Read Part I at http://ijparnham.blogspot.com/
Read Part II at http://jacksopenrange.blogspot.com/
As Walt Arnside walked toward Silas Bartlett’s private car, his back seemed to straighten and his shoulders grow broader. His iron gray hair and close-cropped beard no longer marked him as a weak old man. Instead, his strides were firm and steady. A slight smile appeared on his face.
“Wait. Wait,” Cox cried. “You can’t just barge into Mr. Bartlett’s private car.”
Arnside never broke stride. “I can,” he said. “And I will. Get your crew back on that iron horse. In two minutes this train’d better be making up lost time, or if I know Silas Bartlett, you all will be looking for new jobs down the line.”
Merrell and Jerome jogged for the engine, and Henry Cox struggled across the sandy ground toward the passenger cars. Walt Arnside stepped up into the vestibule of the red-and-white Bartlett car. Less than a minute later, the steam whistle blew and the four-foot driver wheels of the locomotive began to turn.
Arnside stopped a moment outside the door to Bartlett’s car. The train moved out and each car clunked against its couplings in protest. He drew his .45 Peacemaker, turned the gilded knob, and pushed the door open as he stepped to the left, behind the door frame.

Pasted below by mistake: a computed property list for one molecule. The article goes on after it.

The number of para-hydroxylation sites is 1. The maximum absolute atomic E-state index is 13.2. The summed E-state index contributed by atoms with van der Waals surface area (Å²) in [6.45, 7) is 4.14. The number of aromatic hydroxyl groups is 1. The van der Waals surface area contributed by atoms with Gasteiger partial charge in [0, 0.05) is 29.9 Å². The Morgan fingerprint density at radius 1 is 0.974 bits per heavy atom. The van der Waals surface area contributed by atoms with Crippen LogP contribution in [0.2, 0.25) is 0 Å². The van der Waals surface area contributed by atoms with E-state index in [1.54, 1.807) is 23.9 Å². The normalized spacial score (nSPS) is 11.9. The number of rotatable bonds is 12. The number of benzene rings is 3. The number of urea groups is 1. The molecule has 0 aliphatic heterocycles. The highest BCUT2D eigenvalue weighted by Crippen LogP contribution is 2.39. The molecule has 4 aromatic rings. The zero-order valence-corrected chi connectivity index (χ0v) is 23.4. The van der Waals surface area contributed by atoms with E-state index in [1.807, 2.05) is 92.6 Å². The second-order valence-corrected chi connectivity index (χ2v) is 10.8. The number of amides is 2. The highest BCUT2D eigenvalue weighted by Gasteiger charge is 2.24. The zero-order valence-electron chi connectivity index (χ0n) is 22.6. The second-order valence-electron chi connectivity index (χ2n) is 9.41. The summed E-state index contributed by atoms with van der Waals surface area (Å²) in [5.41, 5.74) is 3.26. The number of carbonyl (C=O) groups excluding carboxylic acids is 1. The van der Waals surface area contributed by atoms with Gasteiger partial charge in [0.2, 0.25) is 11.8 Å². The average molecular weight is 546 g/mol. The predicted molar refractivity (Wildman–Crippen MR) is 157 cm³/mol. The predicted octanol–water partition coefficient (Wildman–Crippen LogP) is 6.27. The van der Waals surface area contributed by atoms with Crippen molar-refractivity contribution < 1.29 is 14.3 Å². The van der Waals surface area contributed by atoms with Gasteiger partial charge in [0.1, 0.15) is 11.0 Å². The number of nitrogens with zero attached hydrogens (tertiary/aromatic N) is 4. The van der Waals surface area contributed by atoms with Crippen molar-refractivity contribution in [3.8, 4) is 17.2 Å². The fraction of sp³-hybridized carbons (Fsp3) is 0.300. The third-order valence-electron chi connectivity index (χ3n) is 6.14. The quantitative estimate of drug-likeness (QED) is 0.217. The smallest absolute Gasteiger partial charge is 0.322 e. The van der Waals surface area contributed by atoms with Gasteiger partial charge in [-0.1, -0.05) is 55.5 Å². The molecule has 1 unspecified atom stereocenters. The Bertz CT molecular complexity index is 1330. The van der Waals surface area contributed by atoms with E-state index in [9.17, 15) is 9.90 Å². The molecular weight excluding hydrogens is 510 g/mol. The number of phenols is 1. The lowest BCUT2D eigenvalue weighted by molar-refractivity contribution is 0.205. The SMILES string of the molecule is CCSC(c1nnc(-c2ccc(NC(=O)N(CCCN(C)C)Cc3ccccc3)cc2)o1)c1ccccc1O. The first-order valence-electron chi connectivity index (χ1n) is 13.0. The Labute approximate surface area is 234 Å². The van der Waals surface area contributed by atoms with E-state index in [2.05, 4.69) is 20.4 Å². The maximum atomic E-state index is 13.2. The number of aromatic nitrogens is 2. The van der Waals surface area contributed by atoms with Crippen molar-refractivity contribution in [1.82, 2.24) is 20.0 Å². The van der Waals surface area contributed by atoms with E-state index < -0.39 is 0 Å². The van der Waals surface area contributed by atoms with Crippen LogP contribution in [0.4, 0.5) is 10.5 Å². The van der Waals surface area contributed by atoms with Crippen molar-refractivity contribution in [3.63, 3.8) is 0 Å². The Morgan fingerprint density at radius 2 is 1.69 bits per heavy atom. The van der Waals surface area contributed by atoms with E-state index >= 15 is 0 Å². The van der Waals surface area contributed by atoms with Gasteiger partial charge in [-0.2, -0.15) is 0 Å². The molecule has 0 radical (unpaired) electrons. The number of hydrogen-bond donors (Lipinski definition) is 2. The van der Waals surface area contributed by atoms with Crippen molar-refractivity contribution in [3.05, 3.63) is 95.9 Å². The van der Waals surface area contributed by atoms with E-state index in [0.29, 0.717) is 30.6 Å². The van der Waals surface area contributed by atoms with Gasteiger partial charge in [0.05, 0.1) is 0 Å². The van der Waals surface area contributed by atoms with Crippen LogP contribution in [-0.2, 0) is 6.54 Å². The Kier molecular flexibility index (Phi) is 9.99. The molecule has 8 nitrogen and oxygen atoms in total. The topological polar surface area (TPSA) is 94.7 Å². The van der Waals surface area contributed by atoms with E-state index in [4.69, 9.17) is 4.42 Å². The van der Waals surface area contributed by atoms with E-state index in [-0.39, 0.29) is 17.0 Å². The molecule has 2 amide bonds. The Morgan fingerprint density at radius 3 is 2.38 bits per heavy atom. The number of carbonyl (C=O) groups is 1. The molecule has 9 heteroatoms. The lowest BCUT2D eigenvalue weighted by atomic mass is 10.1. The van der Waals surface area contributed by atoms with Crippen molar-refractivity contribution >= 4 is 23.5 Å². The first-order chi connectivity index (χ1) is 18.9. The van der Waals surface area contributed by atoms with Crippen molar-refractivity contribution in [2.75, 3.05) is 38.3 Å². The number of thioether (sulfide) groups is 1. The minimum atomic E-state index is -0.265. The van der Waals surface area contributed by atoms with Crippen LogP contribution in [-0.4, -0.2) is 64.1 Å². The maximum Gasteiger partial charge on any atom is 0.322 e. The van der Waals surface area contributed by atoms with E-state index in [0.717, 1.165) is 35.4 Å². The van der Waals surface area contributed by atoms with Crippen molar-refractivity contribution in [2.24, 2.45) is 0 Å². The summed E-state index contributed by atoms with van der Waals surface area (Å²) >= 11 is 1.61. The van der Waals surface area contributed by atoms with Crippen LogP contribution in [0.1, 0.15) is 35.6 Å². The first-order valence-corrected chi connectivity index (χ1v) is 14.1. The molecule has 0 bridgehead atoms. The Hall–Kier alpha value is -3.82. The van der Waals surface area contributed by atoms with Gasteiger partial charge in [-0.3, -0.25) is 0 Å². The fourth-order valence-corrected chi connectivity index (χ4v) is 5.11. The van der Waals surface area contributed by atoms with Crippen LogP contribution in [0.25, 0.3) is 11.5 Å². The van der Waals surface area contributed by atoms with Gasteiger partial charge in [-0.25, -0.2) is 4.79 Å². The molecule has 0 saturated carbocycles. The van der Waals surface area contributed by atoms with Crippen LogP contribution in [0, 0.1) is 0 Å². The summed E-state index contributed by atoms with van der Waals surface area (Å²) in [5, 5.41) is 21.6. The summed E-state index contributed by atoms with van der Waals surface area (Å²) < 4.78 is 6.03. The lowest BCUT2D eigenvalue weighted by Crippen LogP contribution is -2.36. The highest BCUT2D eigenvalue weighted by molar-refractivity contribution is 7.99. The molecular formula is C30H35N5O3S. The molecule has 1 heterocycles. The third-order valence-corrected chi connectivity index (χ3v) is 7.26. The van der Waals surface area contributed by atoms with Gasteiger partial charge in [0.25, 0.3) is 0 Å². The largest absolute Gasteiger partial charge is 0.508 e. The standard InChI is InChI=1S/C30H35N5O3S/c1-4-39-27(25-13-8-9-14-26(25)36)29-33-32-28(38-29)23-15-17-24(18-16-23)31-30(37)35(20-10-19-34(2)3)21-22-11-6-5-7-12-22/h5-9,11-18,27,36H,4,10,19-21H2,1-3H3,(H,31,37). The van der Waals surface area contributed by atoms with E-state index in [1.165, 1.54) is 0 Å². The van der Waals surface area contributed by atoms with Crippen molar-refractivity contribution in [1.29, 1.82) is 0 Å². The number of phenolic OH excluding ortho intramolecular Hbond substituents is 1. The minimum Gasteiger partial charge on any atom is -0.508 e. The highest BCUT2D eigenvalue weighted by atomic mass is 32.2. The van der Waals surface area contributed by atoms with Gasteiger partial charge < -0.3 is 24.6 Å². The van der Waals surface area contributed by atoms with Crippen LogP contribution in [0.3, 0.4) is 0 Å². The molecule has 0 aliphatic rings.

“That you, Straight? Come on in. Just me and the ghosts in here.”
A little smile showed on Arnside’s lips again. He shoved the Colt back into the well-worn holster that rode his right hip, and entered the well-lit Pullman.
“Put ‘er there,” Barlett said, his hand held out.
Arnside reached across the mahogany desk and firmly grasped his friend’s hand. “Long time no see, Scoot,” he said.
“Much too long, Straight. You still packing a star?”
“Nah. Too old for hard work. Never was as quick as you, Scoot.”
“Don’t mind if I do.” Arnside knew Bartlett would get around to telling him the reason for this strange visit when he was good and ready, and not before. Besides, he had no owlhoots to run down, no rustlers to catch, no wife to tie him down . . . no nothing. Waiting weighed easy on a man with nothing.
Bartlett poured four fingers of Jim Beam’s good whiskey into two of his fine glasses, all sparkles and facets. He handed one to Arnside, took one himself. He lifted the glass. “To memories past,” he said, “and adventures to come.”
“Hear, Hear,” said Arnside, one eyebrow raised. He clicked glasses with Bartlett and sipped the whiskey. It was real. The aroma filled his head and the heat of 80 proof Kaintuck lightning worked its way down his throat and into his guts. Fine stuff.
For a while, the two old friends tippled Jim Beam and communicated with the ghosts of times past. “Whatcha got up your sleeve, Scoot?” Arnside asked at last.
Bartlett leaned forward as if he wanted no one else to hear. “I know where there’s a Spanish treasure ship,” he said. “On dry land.”